An article on what to do in Ushuaia may seem weird to anyone who’s been there. After all, most people who end up in “el fin del mundo” – the end of the world – in Ushuaia are there to get somewhere else, not explore the city itself.
The southernmost city in the world is the starting point for many epic trips. Ushuaia to Antarctica is a popular sailing and flight route. Many people also start their exploration of Patagonia at large from Ushuaia.
Argentinians themselves seem to overlook or forget about Ushuaia. One night out in Salta, Argentinian music was playing in the background. My friends proceeded to tell me which parts of Argentina each style of music came from. Since I would be going soon, I asked out of curiosity – “what kind of music does Ushuaia have?”. They laughed and looked at each other. One of them swept his hand in front of him and answered “the wind…”. Then burst out laughing.
So it was clear to me: even Argentinians view Ushuaia as the country’s forgotten outpost.
However, there are actually plenty of cool things to do around Ushuaia. From museums and shipwrecks in town, to a whole slew of outdoor activities. If you have the time, I definitely recommend spending at least 2-3 days there before starting your Patagonia journey.
What’s So Special About Ushuaia?
Ushuaia, Argentina, is considered the southernmost city in the world. With a population of around 57,000 people, it’s at the very cold, windswept end of South America, located right on the Beagle Channel.
Know Before You Go: The Ushuaia climate is mild, but on the chiller side. Temperatures range from an average of 34F/1C in winter (July) to 40 F/10C in summer. No reason to bring shorts.
The rugged city is only 680 miles from Antarctica, which makes it a popular launching point for those beginning a journey there, or a multi-day Patagonia cruise and trek.
BONUS for readers: If YOU want to go to Antarctica with me in February 2022 (with a 20% discount, sign up to express your interest! No commitment needed, just fill out this Antarctica form to start talking to Chimu Adventures about a trip!
Ushuaia also attracts young, outdoorsy guides from all over Argentina and the world. The city’s faraway location and relative isolation means guides get extra financial incentives to work here compared to the rest of the country.
So you can expect to find a lot of young people out and about socializing and drinking in Ushuaia. But more on that in a bit!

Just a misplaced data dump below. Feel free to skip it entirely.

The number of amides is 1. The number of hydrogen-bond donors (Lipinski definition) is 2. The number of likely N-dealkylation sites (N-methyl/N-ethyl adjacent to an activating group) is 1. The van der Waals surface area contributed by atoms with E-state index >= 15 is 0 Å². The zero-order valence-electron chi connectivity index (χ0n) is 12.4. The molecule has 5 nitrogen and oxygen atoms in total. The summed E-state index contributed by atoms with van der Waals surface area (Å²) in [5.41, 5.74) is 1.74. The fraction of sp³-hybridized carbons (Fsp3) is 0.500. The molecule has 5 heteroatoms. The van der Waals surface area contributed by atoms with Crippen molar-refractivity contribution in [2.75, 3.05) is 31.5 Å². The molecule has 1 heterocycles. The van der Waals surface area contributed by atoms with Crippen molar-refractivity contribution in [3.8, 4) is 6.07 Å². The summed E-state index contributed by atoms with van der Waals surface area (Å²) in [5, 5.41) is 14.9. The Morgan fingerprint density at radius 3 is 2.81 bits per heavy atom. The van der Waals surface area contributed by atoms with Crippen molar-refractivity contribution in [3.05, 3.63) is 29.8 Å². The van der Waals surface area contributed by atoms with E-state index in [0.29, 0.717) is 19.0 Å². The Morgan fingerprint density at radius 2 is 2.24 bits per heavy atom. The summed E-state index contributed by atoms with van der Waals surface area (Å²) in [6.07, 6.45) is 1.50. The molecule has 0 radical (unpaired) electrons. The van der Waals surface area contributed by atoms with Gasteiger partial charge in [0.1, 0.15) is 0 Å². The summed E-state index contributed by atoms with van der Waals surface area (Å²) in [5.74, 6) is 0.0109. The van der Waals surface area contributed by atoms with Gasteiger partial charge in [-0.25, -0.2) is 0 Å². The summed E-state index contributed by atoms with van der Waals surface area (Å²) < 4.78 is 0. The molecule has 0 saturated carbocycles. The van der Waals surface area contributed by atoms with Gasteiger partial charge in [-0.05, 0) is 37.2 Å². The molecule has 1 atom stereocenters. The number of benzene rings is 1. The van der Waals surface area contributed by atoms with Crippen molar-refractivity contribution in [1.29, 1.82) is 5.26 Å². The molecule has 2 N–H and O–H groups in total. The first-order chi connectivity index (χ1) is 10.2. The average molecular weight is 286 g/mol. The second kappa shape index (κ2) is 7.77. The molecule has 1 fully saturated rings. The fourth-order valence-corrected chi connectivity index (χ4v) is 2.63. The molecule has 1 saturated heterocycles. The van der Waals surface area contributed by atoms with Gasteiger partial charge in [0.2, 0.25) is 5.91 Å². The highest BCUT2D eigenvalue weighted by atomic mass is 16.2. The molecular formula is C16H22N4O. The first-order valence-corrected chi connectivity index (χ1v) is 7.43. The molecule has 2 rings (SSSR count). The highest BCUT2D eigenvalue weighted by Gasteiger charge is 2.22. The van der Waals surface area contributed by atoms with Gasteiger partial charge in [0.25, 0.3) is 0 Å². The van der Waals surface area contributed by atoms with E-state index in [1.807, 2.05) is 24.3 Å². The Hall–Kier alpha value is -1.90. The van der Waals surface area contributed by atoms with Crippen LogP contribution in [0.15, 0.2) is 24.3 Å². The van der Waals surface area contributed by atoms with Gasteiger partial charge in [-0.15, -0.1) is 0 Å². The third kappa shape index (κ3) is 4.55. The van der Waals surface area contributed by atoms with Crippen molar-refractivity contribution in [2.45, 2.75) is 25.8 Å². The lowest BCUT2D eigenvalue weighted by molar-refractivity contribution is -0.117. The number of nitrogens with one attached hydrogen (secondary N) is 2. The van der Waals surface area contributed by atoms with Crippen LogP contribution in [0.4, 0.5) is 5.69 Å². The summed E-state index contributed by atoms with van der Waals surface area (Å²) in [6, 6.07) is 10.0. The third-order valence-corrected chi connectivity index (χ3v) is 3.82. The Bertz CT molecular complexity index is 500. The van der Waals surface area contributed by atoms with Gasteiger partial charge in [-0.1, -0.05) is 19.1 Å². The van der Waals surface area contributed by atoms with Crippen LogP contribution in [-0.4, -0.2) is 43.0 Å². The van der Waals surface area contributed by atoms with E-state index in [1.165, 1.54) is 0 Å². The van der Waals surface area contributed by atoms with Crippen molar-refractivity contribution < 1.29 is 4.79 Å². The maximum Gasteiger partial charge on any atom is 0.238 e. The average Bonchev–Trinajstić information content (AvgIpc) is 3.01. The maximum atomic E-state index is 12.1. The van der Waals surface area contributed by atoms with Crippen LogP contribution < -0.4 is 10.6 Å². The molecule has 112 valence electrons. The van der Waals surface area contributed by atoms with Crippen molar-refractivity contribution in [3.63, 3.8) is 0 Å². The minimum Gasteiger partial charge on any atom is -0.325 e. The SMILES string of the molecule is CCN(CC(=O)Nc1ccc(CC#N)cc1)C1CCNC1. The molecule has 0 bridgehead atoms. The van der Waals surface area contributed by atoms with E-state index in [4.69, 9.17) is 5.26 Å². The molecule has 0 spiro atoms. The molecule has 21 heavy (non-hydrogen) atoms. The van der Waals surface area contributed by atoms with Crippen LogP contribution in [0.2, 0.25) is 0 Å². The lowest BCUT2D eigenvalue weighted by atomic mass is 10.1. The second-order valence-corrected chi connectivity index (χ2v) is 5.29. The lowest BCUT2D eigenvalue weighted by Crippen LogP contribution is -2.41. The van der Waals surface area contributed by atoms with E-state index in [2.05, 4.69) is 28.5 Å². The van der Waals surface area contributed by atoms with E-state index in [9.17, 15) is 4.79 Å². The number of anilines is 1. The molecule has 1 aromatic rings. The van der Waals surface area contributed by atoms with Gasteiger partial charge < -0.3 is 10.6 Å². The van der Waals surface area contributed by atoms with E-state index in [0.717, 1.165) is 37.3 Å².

Who Came to “The End of the World”? And Why?
The original indigenous inhabitants of Ushuaia were called the Yamana. As you can imagine, they were relatively quickly wiped out after Europeans set their foot ashore.
Ushuaia was re-established as a penal colony in the late 1800s. The Argentine government decided to send mass murderers, political prisoners, and other dangerous criminal sentenced to life here.
How to Get There: Now that Ushuaia is a hotspot for travelers instead of prisoners, the best way to get there is on a 3.5 hour flight from Buenos Aires.
But who would build a prison at the end of the world? Well, the prisoners themselves it turns out. That’s right, the prisoners had to construct the jail cells that would eventually house them.
In fact, the prisoners would go on to provide labor for most public works projects that helped build Ushuaia up. Articles state that they were paid so they could send the money to their family. But the prison was also closed in 1947 due to bad sanitation and inhumane conditions. So perhaps they weren’t treated that well.
The point is, prison labor led to the construction of much of modern-day Ushuaia.
Maritime Museum & The Old Prison
Which takes us right to the list of what to do in Ushuaia. You might think visiting a crumbling prison wouldn’t be all that interesting, but you’d be dead wrong.
Or maybe I just like creepy shit. That’s also possible. Anyway, it’s one of the top things to do in the city.
Admission: 120 Pesos/$6
First, explore the maritime museum, then venture to the prison.
One section is restored, and includes recreations of prisoner life there, as well as specific prisoners’ histories. Serial killers and anarchist bombers were among the many infamous people housed here.
The old, dilapidated part of the prison makes for a really eerie atmosphere. Exposed to the elements due to the lack of restoration, the old wing of the prison is both metaphorically and literally spine chilling.
There were around 380 cells in the prison, but at its height the building held 600-800 prisoners.
It doesn’t help that the cells were tiny, with just one small window to let in the light. Shower conditions, as seen below, were equally egregious.
The second floor is so rundown you can’t even walk around it, just look out from the landing. As informative as the history in the restored prison wing is, it’s much more impactful seeing the conditions these prisoners actually lived in then.
Today, the museum is on a functioning naval base. The incredible backdrop of snowcapped mountains and beautiful nature all around must have seemed taunting to the people jailed inside, an extra insult thrown at them during incarceration, tempting them with all the beauty they could never again experience.
Enjoy Nature at Lapataia Bay
If you’d like to get away from the history of human suffering on your Ushuaia trip, Lapataia Bay is an amazing natural reserve to explore. I mentioned it briefly in my Patagonia post, but this is where the Pan-American highway ends from its start in northern Alaska.